Best corrected visual acuity (BCVA): right eye—counting fingers with full light projection; left eye (cc +4.0Dsph –2.0Dcyl. ax 180*) 20/25. IOP—right eye 12 mm Hg; left eye 13 mm Hg. Axial length—right eye (A-scan ultrasound biometry): 22.90 mm; left eye (IOL Master Carl Zeiss Meditec Inc, Dublin, CA): 23.40 mm.

Keratometry (The Pentacam HR, Type 70900; Oculus Germany) right eye: 42.0/43.6D; left eye 41.5/43.6D, revealed with the rule corneal astigmatism, with corneal thinning with no signs of keratoconus (Fig. 4A and B).

Figure 4:
A and B, Corneal topography of the right eye. Central keratometry (front) is this: right eye 42.0/43.6D; left eye 41.5/43.6D. The corneal maps reveal with the rule corneal astigmatism and decreased corneal thickness with no signs of keratoconus.

Pachymetry (The Pentacam HR, Type 70900; Oculus Germany): right eye: 395 um; left eye: 380 um.

Corneal endothelial cell density (Topcon SP-3000P) right eye: 2354/mm2; left eye 2323/mm2.

Anterior segment Optical Coherence Tomography (OCT) (OCT Visante Carl Zeiss Meditec Inc, Dublin, CA) revealed wide, open iridocorneal angles, the anterior chamber depth was 4.05 mm in the right eye and 4.82 mm in the left eye. It was impossible to obtain scans of the whole anterior chamber due to significant enlargement of the anterior part.

Gonioscopy revealed a wide, very deep iridocorneal angle with a significant displacement of the iridolenticular diaphragm and trabeculum posteriorly from the Schwalbe line, as well as significant pigmentation of the trabecular meshwork (Fig. 5).

Figure 5:
Color photography of the right eye in gonioscopy examination. Very deep and wide iridocorneal angle, with marked displacement of the iridolenticular diaphragm and trabeculum posteriorly from the Schwalbe line. Significant pigmentation of the trabecular meshwork.

Fundus examination of the left eye was irrelevant. Notice that despite the marked pigmentation of the trabecular meshwork, the IOP was normal and no signs of glaucoma were found on fundoscopy; the fundus of the right eye was not assessable on admission.

Based on medical history and the clinical picture, complicated intumescent cataract of the right eye, initial cortical and posterior capsular cataract of the left eye as well as bilateral megalophthalmos anterior were diagnosed.

After a qualifying examination and consultation with an anesthetist, the patient was qualified for a surgery under local anesthesia the following day. A typical small incision phacoemulsification procedure with implantation of the 3-piece posterior chamber intraocular lens (PCIOL) (Alcon AcrySof MN60AC) into the lens capsule was performed (Fig. 6). The surgery was uncomplicated. Minor lens subluxation was found intraoperatively. The patient was discharged home on the first day after surgery in good overall and local condition and with appropriate instructions. He reported for a follow-up 7 days after hospital discharge.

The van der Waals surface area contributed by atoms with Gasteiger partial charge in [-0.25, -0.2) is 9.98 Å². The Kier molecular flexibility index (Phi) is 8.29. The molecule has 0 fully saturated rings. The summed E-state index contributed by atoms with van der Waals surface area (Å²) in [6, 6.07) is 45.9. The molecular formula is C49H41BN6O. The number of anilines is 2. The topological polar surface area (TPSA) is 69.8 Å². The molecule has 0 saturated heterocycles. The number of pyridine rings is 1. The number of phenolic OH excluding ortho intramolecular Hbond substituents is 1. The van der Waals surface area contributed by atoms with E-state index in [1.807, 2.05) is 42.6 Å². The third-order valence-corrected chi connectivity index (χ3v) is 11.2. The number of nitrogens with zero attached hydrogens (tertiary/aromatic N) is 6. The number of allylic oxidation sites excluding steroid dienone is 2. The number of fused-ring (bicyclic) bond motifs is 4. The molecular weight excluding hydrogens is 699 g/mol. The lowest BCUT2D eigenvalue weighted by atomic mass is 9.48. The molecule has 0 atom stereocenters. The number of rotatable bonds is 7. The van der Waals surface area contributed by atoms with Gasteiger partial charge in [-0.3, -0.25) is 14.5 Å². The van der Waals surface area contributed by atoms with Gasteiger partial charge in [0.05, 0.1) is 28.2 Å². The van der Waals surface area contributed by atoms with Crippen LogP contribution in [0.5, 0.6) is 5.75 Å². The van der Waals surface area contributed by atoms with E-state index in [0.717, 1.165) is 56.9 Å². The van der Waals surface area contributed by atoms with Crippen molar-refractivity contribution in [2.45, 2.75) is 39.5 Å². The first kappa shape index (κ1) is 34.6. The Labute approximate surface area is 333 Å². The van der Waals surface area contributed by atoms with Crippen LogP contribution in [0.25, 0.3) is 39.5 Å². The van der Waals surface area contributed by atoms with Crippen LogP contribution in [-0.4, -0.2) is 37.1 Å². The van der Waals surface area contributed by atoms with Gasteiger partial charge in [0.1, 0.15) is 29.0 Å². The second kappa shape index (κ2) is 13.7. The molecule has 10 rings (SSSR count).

Figure 6:
Color photography of the right eye. Small incision cataract surgery. Intraocular lens implanted into the lens capsule.

Postoperative follow-up:

  • autorefractometry of the right and the left eye: +2.25D −1.0 Dcyl 180*; +4.0 Dsph −2.0 Dcyl ax180*, respectively.
  • the best corrected visual acuity: 20/30 cc +2.25 Dsph – 1.0 D. cyl. ax 180* in the right eye; 20/25 cc +4,0Dsph −2,0 Dcyl ax 180* in the left eye.

The anterior segment of the right eye was stable with transparent optical media, proper centration of the intraocular lens, and slight iridodonesis. The fundus image of the right eye was normal. Again, despite the marked pigmentation of the trabecular meshwork, the IOP was normal; no signs of glaucoma were found in fundoscopy in the operated eye as well.

In a follow-up examination 9 months after the surgery:

  • the best corrected visual acuity: 20/25 sc; 20/20 cc +0,75 Dsph in the right eye; 20/200 sc, 20/100 cc +2,5 Dsph −0,75 Dcyl ax 180* in the left eye.
  • intraocular pressure: right eye 14 mm Hg; left eye 14 mm Hg.

4 Discussion

Megalophthalmos anterior is a rare, nonprogressive hereditary condition, frequently associated with cataract formation in young patients (ages 30–50). Owing to the presence of malformations in the anterior segment of the eyeball, particularly the ciliary zonules, lens capsule, and the iris, surgical treatment of cataract in these patients may be associated with complications both of the intraoperative (damage rendered to the capsule or the suspensory ligament of the lens accompanied by vitreous loss)[7,8] and postoperative (lens dislocation, retinal detachment) course[7–9] with the complication rate having substantially decreased with the advancement of surgical techniques.[7]